I've been a swimmer all my life. My dad has family movies of me swimming underwater as an infant, bald head gleaming, eyes wide open, lips puckered up in a fish-kiss, with my chubby little legs waggling me forward toward the arms of my waiting mom.
I did my first swim race when I was just six years old; I didn't realize that the 8-and-under kids were supposed to race for just one length of the pool, so the lifeguards had to jump in and stop me when I started my third lap. I couldn't understand why they were getting in my way and I tried to push them aside; boy, was *I* embarrassed when I found out the race had ended 35 meters before! (The 8-year-olds, much faster than I was, had finished long before, of course. They won the race, but my parents tell me that my determination won the hearts of the on-lookers).
I've never been particularly fast; it's just that I keep going. So the swim part of preparing for this Iron Man is the easiest part for me. A couple of times this summer, I've jumped in the pool, swum 4000 meters, and climbed out feeling fine; it's not like the bike and running, which have been wiping me out and giving me nightmares. In fact, my biggest difficulty with swimming is that it's a funky combination of too easy and just too time-consuming: swimming that distance is an hour-and-a-half of sensory deprivation. I can't chat with friends; there's nothing interesting to see (especially since I'm the only swimmer I know who doesn't use goggles), and swimming is just enough of a workout that I can't concentrate on math problems.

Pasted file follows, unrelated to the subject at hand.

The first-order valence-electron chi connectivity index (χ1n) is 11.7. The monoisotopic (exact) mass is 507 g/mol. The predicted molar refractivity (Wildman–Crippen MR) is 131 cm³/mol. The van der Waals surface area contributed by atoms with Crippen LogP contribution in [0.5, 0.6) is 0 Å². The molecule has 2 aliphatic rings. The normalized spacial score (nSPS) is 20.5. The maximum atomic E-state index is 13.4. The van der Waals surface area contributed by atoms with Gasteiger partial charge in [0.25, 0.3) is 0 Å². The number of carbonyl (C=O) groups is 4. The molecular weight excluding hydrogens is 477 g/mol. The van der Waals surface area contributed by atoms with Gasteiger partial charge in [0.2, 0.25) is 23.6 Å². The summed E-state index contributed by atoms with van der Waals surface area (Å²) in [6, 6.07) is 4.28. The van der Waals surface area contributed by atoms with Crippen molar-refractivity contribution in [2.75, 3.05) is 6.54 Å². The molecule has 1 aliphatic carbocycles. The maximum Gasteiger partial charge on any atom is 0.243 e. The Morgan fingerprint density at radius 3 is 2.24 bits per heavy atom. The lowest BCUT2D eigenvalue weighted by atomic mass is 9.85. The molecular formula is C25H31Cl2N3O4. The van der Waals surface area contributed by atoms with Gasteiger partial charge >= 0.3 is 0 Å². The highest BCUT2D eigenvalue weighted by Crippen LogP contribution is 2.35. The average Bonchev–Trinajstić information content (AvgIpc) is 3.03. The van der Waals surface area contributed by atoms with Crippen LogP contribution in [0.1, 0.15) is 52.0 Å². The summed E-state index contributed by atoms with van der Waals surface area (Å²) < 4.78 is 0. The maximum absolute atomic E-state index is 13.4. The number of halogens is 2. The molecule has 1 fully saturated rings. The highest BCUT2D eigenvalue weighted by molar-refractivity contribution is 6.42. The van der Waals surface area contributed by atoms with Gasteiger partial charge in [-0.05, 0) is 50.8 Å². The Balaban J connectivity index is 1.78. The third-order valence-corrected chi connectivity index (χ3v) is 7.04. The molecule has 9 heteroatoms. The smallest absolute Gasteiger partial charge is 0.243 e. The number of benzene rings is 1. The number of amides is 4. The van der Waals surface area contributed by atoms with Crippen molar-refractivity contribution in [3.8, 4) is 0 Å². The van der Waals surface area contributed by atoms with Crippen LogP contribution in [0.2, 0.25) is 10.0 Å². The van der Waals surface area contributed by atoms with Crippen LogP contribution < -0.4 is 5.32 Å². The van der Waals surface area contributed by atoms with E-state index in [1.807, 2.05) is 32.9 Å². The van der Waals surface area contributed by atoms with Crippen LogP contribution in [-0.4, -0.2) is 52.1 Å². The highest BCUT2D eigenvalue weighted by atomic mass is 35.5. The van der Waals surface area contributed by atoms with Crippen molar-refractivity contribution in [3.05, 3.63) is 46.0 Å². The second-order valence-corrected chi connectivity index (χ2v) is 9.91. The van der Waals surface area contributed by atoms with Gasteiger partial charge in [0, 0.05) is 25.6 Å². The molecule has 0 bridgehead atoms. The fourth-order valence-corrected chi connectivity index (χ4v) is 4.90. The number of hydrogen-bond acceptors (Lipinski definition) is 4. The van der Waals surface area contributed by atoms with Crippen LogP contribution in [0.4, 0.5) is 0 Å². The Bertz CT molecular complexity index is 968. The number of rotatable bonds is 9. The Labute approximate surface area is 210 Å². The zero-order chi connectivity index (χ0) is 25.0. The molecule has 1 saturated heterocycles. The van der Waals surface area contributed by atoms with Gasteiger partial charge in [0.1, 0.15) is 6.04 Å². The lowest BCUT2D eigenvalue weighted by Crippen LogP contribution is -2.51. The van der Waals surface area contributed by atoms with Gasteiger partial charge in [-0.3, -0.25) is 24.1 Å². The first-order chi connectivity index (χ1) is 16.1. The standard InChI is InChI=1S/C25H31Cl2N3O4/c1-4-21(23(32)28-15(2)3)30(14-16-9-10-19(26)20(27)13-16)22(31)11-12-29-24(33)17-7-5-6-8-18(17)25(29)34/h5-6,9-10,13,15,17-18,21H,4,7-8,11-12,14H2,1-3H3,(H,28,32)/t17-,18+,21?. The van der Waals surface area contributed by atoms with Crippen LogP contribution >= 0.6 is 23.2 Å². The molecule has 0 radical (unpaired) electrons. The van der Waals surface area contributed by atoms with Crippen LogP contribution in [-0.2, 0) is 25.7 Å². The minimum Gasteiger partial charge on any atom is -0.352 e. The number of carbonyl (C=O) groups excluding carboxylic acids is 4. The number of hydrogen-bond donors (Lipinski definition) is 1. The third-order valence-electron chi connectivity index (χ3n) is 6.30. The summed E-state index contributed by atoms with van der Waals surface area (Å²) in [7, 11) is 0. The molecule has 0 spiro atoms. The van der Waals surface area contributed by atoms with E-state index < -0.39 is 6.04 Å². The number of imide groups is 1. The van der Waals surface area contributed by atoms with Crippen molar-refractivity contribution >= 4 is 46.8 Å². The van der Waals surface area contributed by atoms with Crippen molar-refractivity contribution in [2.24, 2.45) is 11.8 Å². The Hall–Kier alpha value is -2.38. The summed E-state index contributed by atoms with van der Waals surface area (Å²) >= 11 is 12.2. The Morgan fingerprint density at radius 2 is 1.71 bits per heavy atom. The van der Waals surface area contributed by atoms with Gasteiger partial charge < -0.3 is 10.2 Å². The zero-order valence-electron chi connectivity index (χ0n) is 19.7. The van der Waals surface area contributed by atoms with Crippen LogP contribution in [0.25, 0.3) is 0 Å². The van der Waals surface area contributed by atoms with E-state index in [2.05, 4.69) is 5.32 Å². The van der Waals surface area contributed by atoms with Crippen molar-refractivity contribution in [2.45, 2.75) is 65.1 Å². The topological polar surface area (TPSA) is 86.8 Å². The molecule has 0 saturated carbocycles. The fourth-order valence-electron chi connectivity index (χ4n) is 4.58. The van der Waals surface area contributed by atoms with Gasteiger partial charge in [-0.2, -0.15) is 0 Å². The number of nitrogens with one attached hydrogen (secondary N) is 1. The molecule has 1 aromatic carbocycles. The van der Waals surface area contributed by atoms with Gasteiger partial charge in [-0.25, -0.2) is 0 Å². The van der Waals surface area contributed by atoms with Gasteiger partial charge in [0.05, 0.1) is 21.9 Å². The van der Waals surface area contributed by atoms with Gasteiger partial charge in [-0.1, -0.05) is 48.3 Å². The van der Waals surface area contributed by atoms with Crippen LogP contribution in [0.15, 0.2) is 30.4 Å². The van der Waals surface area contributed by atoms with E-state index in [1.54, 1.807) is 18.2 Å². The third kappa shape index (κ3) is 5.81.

But lately, I've realized that the pool is an excellent place to pray, and that's given me new reasons to go jump in the water.
I usually count laps by singing. It's easy to forget numbers (especially when your brain is foggy from exercise, and especially when every lap looks just as fuzzy as the last one). So if I try to count by remembering numbers, I'm always wondering "was that six? or did I get to seven?" But songs can stay stuck in my head, running in the background while the rest of my mind wanders. So I count hundreds -- that's four lengths of the pool -- by singing songs:
- "One singular sensation!"
- "Tea for two"
- "Three blind mice"
and so on. And once I've gone a thousand meters ("Ten Little Indians"), now I start praying. Each person I pray for gets one hundred meters, four lengths of the pool, about two minutes of my prayers. I'm incoherent and my mind wanders, but that seems to be okay, actually. I swim/pray for the many members of my family, for my friends, for the people at my church who asked for prayers, for people who have come to my mind.
I suppose this turn of events is appropriate; I took this IronMan challenge on because of something my pastor said about the Christian life being one of endurance. So I'm glad that my training isn't entirely about ignoring my family and career just so I can get out there and selfishly exercise.
And as an added benefit, counting on people, I've discovered, seems to be easier than counting on numbers . . . at least in the pool.